BINGO: Poems — phtttt! Get ’em outta here. The play’s what you need.
BOB: And the milestone you’re here to talk about is…?
SHEFFIELD: We did it, Bob. We got Shakespeare. It took twenty years and more than a million monkeys, but we did it.
SHEFFIELD: Well, more specifically, one of our monkeys did it. Typed the entire First Folio —
BINGO: Without an error.
SHEFFIELD: — from start to finish.
BINGO: No mistakes. Not one.
BOB: And that monkey was…?
SHEFFIELD: Actually it was, um… (points to Bingo)
BINGO: That’s right, Bob. Me. All me, baby. I did it. (stands on chair and hoots)
BOB: Oh my god. Are you serious?
BINGO: Forsooth, bitches.
BINGO: Come on, Bob. Up high.
SHEFFIELD: Again, we had a million monkeys working full-time on this for twenty years, and as the theory predicted, one of them got lucky. It happened to be Bingo.
BOB: You typed all of Shakespeare.
SHEFFIELD: Well, just the First Folio. Randomly. By pure luck.
BINGO: Luck, my eye. I typed the greatest works of Shakespeare. What did you type?
SHEFFIELD: Uh, my doctoral dissertation, forty-two published papers, two physics textbooks, and my Nobel acceptance speech.
BINGO: I didn’t hear her say Shakespeare, Bob. Did you?
SHEFFIELD: You’re wearing a diaper, Bingo.
BINGO: And yet, Shakespeare.
BOB: Our viewers will want to know, Bingo. Have you ever actually read Shakespeare?
BINGO: Nope, not a word. I have no formal education. Zero. I just trust my instincts.
BOB: Even more remarkable. Some might call you a genius.
BINGO: Some might say that, Bob, but I’m nothing special. Anyone can do it if they work hard and stay focused. It’s just a matter of pulling yourself up by your own —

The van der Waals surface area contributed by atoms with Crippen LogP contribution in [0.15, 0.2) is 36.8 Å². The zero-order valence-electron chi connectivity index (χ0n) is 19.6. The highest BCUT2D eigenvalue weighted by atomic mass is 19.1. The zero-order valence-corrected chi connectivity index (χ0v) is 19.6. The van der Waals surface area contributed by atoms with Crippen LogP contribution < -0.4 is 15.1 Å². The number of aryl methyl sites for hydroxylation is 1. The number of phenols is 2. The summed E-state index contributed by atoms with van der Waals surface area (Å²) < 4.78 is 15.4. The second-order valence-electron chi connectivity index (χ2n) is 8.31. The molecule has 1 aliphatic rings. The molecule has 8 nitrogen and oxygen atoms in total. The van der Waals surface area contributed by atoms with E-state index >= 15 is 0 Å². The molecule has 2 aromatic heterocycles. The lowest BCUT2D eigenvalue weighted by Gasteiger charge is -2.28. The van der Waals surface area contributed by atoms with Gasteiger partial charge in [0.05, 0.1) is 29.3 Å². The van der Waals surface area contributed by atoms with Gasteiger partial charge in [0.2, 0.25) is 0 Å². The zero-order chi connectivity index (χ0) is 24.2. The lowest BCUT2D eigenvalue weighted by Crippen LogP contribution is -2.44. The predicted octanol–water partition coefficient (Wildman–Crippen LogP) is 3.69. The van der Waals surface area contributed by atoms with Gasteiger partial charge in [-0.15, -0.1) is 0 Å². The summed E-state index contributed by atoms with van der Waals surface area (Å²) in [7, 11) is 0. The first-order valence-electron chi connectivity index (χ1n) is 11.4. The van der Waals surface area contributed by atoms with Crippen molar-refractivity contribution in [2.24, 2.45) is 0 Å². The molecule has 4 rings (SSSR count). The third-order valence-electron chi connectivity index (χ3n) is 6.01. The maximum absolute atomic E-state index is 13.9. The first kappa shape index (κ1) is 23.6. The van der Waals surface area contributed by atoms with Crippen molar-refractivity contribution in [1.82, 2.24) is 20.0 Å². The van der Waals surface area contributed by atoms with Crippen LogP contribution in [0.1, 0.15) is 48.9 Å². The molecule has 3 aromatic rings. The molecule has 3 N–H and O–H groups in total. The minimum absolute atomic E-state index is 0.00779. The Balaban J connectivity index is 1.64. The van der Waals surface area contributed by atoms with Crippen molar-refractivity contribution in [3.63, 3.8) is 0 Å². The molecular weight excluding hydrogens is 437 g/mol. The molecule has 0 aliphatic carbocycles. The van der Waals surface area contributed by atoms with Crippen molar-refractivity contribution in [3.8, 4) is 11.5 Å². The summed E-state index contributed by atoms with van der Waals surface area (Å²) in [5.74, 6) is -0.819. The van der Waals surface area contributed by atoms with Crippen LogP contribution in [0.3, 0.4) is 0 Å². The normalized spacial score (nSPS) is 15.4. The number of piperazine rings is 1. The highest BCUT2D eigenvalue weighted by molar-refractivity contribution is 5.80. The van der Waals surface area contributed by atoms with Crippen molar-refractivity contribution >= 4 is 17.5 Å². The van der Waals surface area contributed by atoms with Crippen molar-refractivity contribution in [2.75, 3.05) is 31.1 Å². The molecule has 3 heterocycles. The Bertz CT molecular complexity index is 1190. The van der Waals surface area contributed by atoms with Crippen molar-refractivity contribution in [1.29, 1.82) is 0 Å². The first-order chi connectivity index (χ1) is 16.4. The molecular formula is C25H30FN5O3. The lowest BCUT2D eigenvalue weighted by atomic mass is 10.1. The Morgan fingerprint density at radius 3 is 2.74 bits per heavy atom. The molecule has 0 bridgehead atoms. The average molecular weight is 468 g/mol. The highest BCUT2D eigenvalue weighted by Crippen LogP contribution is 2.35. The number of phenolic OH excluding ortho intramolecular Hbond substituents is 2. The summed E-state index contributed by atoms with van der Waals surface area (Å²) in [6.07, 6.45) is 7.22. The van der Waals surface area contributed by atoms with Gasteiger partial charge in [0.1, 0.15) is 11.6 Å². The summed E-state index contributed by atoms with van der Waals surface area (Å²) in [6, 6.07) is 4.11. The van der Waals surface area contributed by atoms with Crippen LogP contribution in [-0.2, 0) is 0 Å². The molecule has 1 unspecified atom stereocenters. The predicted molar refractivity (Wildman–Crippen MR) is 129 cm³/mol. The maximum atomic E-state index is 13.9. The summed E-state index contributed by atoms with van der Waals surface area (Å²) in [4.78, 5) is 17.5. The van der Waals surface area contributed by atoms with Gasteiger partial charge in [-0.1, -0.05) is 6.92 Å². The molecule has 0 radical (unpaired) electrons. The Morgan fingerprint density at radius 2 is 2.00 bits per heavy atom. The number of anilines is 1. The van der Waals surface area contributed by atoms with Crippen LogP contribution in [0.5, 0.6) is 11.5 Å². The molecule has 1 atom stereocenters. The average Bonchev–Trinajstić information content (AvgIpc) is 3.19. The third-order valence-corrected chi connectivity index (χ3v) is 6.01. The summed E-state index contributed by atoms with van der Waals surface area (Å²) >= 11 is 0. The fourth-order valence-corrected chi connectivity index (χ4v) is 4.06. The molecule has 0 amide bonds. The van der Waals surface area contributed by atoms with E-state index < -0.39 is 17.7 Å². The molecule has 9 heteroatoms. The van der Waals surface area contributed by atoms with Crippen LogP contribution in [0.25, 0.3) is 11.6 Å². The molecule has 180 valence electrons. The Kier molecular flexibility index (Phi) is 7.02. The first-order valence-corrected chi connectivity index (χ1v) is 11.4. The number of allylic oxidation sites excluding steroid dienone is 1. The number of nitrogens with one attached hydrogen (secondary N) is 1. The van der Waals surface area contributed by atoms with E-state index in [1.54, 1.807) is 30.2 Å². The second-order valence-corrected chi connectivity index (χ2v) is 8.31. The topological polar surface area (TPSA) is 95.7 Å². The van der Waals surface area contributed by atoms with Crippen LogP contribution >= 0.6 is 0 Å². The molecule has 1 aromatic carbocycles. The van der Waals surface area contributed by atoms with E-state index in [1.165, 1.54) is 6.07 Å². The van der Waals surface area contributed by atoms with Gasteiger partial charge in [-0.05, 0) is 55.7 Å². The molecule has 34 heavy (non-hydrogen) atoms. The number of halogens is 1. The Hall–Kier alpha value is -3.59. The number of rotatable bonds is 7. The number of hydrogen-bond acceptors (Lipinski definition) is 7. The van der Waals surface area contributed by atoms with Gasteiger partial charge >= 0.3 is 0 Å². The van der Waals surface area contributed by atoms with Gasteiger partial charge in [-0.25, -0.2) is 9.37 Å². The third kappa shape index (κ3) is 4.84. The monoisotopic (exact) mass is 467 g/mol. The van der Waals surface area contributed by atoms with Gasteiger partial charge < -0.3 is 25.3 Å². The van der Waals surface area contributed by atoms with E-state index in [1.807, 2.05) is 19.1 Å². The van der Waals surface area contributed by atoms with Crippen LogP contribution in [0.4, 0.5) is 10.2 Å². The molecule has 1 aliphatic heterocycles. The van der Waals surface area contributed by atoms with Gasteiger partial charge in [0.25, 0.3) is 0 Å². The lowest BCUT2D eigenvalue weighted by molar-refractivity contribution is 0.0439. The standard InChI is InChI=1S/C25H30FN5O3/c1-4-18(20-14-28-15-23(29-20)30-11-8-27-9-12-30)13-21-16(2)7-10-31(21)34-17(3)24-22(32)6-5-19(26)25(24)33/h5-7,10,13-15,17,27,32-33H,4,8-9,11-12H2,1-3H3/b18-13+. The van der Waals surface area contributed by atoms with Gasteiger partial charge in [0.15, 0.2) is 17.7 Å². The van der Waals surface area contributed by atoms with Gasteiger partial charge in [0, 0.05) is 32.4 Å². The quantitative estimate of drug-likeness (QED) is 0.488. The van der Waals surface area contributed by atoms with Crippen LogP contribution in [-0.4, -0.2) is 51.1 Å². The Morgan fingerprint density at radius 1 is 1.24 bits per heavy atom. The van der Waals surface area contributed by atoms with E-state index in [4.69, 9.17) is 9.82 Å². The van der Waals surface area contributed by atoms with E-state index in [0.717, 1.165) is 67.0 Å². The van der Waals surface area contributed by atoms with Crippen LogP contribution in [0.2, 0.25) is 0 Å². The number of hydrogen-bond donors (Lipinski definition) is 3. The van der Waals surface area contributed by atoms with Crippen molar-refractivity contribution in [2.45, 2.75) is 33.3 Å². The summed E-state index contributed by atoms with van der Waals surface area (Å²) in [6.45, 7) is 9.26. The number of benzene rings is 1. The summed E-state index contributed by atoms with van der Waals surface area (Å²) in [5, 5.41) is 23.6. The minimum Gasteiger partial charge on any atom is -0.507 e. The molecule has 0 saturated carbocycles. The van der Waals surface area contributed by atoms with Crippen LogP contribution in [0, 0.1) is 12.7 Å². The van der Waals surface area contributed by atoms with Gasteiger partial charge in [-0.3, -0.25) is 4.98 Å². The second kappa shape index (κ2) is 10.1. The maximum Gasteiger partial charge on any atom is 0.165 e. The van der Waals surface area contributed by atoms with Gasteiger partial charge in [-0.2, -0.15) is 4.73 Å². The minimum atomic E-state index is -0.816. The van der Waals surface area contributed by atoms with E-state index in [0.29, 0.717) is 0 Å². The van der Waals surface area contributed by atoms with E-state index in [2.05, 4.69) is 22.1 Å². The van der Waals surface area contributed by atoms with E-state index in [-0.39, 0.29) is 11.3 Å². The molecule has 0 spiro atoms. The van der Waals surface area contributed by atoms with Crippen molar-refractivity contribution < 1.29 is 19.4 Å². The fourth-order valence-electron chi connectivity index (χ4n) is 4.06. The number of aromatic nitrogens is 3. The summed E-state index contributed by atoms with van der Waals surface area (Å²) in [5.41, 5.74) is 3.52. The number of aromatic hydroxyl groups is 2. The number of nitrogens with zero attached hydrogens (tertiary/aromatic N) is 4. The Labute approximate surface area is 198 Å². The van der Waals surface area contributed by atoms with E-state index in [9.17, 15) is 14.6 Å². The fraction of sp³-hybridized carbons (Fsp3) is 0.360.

SHEFFIELD: Oh, my god. It was random chance, Bob. Don’t you see that? Look at him. He’s a monkey.
BINGO: I don’t sit here and call you fat, Joan.
SHEFFIELD: You’re not sitting, Bingo, you’re standing. On a chair. Because you’re a monkey. And your hair, by the way, just looks —
BOB: Okay, let’s go to the phones. Susie from New York, you’re on the air. Do you have a question for Joan?
SHEFFIELD: Please call me Dr. Sheffield.
CALLER: I’m so glad you mentioned miracle toast, Joan. Last summer my neighbor’s cousin made a piece of toast that was a perfect madonna and child.
BOB: It looked like Mary and the baby Jesus?
CALLER: What? No, I’ve seen pictures of Jesus, and this wasn’t him. It looked like Rocco Ritchie. You know, Guy Ritchie’s boy. And his mom, Madonna.
SHEFFIELD: That’s a great example, Susie. We see thousands of pieces of toast with random patterns on them, and think nothing of it. But if the toast happens to look like someone famous —
CALLER: That’s a miracle?
BINGO: Sure, why not? Trust your instincts.
SHEFFIELD: That’s not what I’m saying.
BOB: Well, now you’ve heard both sides of it, Susie.